“You should read no more hours in a day than you pray.”
Father, that hit spot on! The Holy Spirit has been whispering this sort of thing deep in my conscience–I so needed to read it again in your post. Thank you. Pray for me, a sinner.
My wife and I were talking with some friends recently about how it seems that many people in America who come to Orthodoxy at least start out with a lot of reading. I have a theory about this: we are Westerners, and, at least at the beginning, we approach Orthodoxy in a Western fashion by reading about it.
I believe I posted before about how I find it interesting that Barlaam, who, IIRC, opposed Hesychasm because of his belief that we cannot know God directly, but only through such things as philosophy, ultimately became a Roman Catholic bishop. To some degree, at least, Barlaam represents the Western approach to theology, and St. Gregory Palamas represents the Eastern approach.
That said, before my conversion, I read quite a bit. I even ordered the 38-volume “Early Church Fathers” book set, and actually read some of it! I still think that one of the most important points of my journey to Orthodoxy was reading St. Athanasius’ “Against the Heathen” and “On the Incarnation.”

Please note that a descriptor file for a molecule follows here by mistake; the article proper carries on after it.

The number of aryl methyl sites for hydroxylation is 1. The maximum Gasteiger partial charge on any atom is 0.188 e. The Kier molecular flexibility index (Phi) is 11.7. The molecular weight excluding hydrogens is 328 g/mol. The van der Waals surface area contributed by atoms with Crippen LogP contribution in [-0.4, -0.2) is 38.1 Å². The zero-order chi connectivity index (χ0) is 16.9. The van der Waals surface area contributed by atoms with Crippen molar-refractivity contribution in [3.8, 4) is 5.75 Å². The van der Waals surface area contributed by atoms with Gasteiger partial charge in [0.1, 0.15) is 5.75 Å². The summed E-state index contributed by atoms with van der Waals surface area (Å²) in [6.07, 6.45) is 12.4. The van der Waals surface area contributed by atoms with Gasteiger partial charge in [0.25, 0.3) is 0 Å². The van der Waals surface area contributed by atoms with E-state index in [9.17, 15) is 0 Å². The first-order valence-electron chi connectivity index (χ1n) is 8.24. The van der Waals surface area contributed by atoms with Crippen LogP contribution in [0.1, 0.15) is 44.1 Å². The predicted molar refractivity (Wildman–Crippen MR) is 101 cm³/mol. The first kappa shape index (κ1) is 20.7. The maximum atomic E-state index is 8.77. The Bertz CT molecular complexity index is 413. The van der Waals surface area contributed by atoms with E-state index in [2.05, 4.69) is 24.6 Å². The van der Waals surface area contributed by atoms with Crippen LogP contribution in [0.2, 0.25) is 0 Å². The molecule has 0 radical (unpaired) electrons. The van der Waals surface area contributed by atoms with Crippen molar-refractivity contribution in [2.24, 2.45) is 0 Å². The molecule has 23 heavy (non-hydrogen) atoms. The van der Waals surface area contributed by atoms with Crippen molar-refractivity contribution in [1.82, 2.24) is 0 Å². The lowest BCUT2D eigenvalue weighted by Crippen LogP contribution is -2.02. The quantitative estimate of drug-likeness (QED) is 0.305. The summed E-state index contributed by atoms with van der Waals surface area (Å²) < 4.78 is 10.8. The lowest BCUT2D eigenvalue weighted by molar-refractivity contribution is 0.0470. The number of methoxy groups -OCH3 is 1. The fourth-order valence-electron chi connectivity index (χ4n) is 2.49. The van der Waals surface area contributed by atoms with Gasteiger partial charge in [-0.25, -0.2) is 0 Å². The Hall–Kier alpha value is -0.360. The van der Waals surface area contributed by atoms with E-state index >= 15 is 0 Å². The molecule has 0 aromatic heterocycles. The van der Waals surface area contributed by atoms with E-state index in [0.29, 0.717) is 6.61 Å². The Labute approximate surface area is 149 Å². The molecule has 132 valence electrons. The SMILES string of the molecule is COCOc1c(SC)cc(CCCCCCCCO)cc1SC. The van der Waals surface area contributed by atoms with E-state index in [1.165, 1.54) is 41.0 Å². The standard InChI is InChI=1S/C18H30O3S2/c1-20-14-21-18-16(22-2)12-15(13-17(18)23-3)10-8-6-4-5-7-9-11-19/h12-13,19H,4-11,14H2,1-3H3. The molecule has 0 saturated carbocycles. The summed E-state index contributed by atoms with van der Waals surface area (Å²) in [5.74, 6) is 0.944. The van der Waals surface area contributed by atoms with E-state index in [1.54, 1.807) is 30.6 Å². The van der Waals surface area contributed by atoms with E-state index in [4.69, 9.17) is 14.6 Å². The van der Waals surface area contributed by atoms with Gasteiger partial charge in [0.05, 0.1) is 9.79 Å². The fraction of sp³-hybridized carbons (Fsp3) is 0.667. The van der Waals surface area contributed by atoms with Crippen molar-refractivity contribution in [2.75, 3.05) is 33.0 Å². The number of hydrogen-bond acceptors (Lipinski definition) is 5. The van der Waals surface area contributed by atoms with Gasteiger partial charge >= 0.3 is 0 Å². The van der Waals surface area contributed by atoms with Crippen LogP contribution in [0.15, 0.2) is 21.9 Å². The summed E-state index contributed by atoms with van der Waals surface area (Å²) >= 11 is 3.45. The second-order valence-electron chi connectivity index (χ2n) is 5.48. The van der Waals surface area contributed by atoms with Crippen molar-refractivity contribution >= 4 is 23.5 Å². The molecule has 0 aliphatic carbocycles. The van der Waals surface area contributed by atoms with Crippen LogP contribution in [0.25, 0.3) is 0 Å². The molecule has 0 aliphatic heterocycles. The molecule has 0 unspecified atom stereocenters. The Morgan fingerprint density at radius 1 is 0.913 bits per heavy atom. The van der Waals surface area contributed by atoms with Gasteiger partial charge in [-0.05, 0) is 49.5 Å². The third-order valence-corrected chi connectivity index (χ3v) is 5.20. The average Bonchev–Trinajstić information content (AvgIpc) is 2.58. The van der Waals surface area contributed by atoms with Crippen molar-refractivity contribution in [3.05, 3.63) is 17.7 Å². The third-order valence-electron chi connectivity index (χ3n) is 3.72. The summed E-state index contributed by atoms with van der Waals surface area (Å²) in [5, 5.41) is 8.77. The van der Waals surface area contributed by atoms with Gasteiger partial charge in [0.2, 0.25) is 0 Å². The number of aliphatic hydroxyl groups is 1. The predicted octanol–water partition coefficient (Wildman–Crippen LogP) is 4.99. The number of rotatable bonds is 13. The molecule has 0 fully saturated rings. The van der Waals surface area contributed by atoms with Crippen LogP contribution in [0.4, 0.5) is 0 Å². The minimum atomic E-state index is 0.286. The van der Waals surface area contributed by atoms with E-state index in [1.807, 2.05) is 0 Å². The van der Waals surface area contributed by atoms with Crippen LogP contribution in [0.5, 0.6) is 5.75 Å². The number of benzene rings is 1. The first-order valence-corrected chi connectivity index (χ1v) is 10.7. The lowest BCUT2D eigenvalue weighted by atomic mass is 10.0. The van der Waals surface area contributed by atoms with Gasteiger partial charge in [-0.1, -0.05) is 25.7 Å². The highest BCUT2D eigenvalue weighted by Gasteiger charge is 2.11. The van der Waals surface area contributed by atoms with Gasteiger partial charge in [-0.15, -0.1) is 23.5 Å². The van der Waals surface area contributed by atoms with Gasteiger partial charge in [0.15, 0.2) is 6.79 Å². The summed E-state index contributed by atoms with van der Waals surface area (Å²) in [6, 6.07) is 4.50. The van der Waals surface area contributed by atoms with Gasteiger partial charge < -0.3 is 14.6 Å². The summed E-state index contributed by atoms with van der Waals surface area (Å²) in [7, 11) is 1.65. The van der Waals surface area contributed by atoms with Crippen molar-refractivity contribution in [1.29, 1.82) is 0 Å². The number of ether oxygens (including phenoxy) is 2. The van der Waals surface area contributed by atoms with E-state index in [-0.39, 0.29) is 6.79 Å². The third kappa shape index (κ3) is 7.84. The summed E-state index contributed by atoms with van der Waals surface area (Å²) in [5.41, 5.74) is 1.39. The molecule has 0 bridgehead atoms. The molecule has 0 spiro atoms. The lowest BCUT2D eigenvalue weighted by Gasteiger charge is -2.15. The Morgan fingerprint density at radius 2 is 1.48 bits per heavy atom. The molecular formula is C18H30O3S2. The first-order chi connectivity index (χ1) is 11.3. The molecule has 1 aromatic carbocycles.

However, since my wife and I were chrismated, I’ve found that I don’t read quite as much. In fact, the longer we’ve been Orthodox, I’m finding that I even don’t speak about “theological things” much anymore. My blog, which once was used for my ponderings and rants has largely gone silent (at least on spiritual matters). I hope that the reason for this is mainly that, from what I’ve seen and heard in Orthodoxy, I’ve begun to realize that I do not truly know that of which I speak, and it is better for me to keep silence and learn to listen.
Or, in the words of Solomon, “Keep thy foot when thou goest to the house of God, and be more ready to hear, than to give the sacrifice of fools: for they consider not that they do evil. Be not rash with thy mouth, and let not thine heart be hasty to utter any thing before God: for God is in heaven, and thou upon earth: therefore let thy words be few. For a dream cometh through the multitude of business; and a fool’s voice is known by multitude of words.” (Ecclesiastes 5:1-3) And, perhaps more famously, “The words of the wise are as goads, and as nails fastened by the masters of assemblies, which are given from one shepherd. And further, by these, my son, be admonished: of making many books there is no end; and much study is a weariness of the flesh. Let us hear the conclusion of the whole matter: Fear God, and keep his commandments: for this is the whole duty of man. For God shall bring every work into judgment, with every secret thing, whether it be good, or whether it be evil.” (12:11-14)